Friday, September 28, 2012

Jolene Got Bred

Jolene Got bred on Sept 28, That makes her due around the 20th of Feb. 2013 

Wednesday, September 26, 2012

Megan got bred

Megan got bred on Sept 26, That would make her due around the 18th of Feb, 2013. 

Monday, September 24, 2012

Jackie Got Bred

 Jackie got bred on Sept 24, That makes her due around the 16th of Feb. 2013.

Sunday, September 2, 2012

Sheep Quiz Bowl Questions

 
Sheep Quiz Bowl Question

 
SHEEP 1 – Questions


1. Where did the sheep breed Columbia develop?
a. U.S.

2. What sheep breed has the special qualities of being a sire breed and having a fast growth rate?
a. Hampshire

3. What breed of sheep can breed out of season?
a. Dorset

4. This all-white sheep breed developed in Scotland and is know for easy lambing and good milking capabilities. What breed is it?
a. Cheviot

5. This breed of sheep has the finest fleece and originated in Spain, what breed is it?
a. Merino

6. Developed in Finland, this very maternal sheep breed usually has a 250 – 400% lamb crop, what breed is it?
a. Finnsheep

7. Name the sheep breed that has a mouse-brown face from England?
a. Southdown

8. What are white-face breeds known as?
a. Ewe breeds

9. Why are white-face breeds known as ewe breeds?
a. Usually used as ewes in crossbred flocks because they produce more wool and milk

10. What are black-face breeds called?
a. Ram breeds

1. Sheep growing diets have about what percent crude protein?
a. 15% - 17%

2. Sheep finishing diets have about what percent crude protein?
a. 12% - 14%

3. At market time a meat lamb should weigh how many pounds?
a. 115 pounds – 135 pounds

4. Which type of lamb takes longer to grow, a market lamb or a wool lamb?
a. Wool lamb

5. What is one sheep judging term?
a. Stronger Topped,
b. Neater and Leaner in the Fore and Rear Flanks,
c. Trimmer thru the throat,
d. chest region along the underline,
e. Longer thru the loin, etc.

 
1. What is one way to prevent Navel Ill in lambs?
a. Immediately after birth, dip navel in tincture of 7% iodine; Disinfect lambing pens
between births

2. How do you prevent pneumonia in sheep?
a. Provide adequate ventilation, prevent drafts, and reduce stress

3. What is the main symptom of scours in sheep?
a. Diarrheal (loose stool) that leads to dehydration

4. How long before lambing should ewes be sheared or crotched?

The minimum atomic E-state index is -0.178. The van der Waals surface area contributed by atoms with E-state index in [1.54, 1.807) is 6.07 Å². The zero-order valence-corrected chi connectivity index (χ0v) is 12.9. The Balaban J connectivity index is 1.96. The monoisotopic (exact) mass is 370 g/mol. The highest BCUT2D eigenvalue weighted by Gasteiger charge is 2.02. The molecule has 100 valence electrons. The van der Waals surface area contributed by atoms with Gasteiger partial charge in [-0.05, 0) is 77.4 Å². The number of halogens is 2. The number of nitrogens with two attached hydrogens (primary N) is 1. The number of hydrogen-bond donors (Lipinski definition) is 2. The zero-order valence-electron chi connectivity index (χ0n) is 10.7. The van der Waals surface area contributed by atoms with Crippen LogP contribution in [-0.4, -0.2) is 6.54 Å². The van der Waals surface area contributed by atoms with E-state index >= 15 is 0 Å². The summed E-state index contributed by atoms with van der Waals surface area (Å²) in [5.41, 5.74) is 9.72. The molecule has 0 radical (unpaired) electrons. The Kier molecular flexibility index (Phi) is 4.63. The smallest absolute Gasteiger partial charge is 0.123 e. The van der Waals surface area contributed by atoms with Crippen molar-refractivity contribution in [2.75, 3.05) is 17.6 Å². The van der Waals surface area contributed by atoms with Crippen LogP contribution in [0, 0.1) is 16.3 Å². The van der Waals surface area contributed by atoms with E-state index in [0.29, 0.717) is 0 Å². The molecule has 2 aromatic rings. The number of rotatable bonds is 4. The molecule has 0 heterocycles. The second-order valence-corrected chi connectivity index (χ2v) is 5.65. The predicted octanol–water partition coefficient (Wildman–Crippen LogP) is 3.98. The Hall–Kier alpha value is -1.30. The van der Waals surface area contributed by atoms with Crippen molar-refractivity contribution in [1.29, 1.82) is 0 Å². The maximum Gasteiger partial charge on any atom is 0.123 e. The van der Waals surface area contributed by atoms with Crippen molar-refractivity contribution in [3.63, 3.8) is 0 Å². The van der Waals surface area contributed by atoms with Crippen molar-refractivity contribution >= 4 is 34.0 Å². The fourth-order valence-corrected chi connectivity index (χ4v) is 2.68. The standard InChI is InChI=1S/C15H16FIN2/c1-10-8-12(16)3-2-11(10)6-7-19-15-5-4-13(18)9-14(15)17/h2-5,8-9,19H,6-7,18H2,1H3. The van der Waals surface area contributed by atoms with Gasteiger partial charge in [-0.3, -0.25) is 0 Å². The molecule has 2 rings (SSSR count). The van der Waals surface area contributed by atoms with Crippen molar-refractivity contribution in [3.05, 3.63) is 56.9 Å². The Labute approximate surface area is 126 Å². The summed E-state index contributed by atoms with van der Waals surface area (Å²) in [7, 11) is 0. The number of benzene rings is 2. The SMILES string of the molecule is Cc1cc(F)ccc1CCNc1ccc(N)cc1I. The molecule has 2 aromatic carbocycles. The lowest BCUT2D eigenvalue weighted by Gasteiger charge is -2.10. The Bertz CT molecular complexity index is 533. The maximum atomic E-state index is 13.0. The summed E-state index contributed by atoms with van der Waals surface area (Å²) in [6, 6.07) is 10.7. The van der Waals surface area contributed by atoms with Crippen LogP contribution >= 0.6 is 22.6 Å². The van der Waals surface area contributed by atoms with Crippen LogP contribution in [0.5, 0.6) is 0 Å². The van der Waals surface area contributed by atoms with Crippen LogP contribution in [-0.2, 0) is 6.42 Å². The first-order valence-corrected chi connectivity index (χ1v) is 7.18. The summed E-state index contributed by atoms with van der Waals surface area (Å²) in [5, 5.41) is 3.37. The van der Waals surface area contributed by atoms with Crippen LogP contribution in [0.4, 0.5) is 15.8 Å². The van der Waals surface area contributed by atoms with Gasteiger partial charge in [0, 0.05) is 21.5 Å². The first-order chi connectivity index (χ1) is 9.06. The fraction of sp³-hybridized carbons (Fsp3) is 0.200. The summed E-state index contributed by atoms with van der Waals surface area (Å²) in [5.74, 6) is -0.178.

a. 3 – 4 weeks

5. Why is shearing and crotching done in ewes?
a. To allow for cleaner lambing and no dirty tags for lambs to suck on

6. What is the first thing that should be done when a lamb is born?
a. Clean the nostrils and mouth of uterine membranes to allow newborn lamb to breathe.

1. Name 2 parts of a wool fiber?
a. Tip, shaft, root, epidermis, cortex, medulla

2. About what percent of the live weight of a lamb becomes boneless lamb meat?
a. 33%

3. Name 3 sheep by-products?
a. hair conditioner;
b. animal feeds;
c. buttons;
d. fats for soaps,
e. oil;
f. gelatin for ice cream,
g. wine,
h. beer,
i. jello;
j. glue

1. Wool breed are judged 60% for their wool, and what percent for their conformation?
a. 40%

2. Which type of sheep, wool or market breeds, have their hair coat ‘slick shorn’ when they are shown?
a. Market breeds

1. What term is used to refer to the amount of weight a lamb gains each day?
a. Average Daily Gain (ADG)

2. What is the condition called where a sheep has lost some, but not all, or its teeth?
a. Broken Mouth
 

3. What is docking?
a. Cutting the tails short on baby lambs

4. What is dual purpose sheep breed used for?
a. Both wool and meat

5. What is a female sheep called?
a. Ewe

6. What is a young unborn animal as it develops in the uterus of a mammal called?
a. Fetus

7. What is a flock?
a. Small group of sheep

8. What is mutton?
a. The meat from mature sheep

9. What is the region of the foot or leg between the hoof and dewclaw called?
a. Pastern

10. What is an animal called that is born without horns in a species that sometimes has them?
a. Polled

11. What is another name for progeny?
a. Offspring

12. What are dung locks, floor sweepings or stained pieces of wool called?
a. Tags




SHEEP 2 – Questions




1. Who or what determines the standards for determining yield grades?
a. United States Department of Agriculture (USDA)

2. What does cutability mean?
a. The yield of closely trimmed retail cuts from major wholesale cuts of a carcass

3. What is the best yield grade for cutability?
a. One

4. What is the major factor that affects cutability in a carcass?
a. Fatness

5. Where is fatness measured?
a. At the 12 at rib over the rib eye muscle.

 


6. What are animals with a four compartment stomach called?
a. Ruminants

7. Because of their rumen, sheep and cattle can digest what, that monogastrics, such as humans con not?
a. Forage, roughage
 

8. When should lambs be introduced to creep or grain?
a. When they begin nursing.

9. What are 2 signs of lambing?
a. The udder will begin to fill, the ewe will go off by herself, the ewe is restless, the ewe will lie down and get up often, stretching

10. What are 2 possible causes of lamb losses?
a. Not breathing, cold, starvation, pneumonia, scours, Navel Ill, entropion (inverted
eyelids)  rinary calculi (H20 belly)



11. Name one tool used for docking tails on lambs?
a. Emasculator, burdizzo, elastic band

12. How long should the tail be left when docking?
a. At least 2 tailbones long

13. What is a symptom of rectal prolapse?
a. Rectum hangs out

14. What is the disease that causes a lamb to have stiff muscles and a hunched back?
a. White Muscle Disease

15. What is the cause of white muscle disease?




a. Lack of selenium and/or Vitamin E

16. What is another name for entertoxemia?




a. Overeating Disease

17. What disease is the biggest problem in the sheep industry that affects the central nervous system and has no known cure?

a. Scrapie





18. Name 3 keys to prevention of disease?
a. Keep facilities clean, have vaccination program, have adequate housing and space,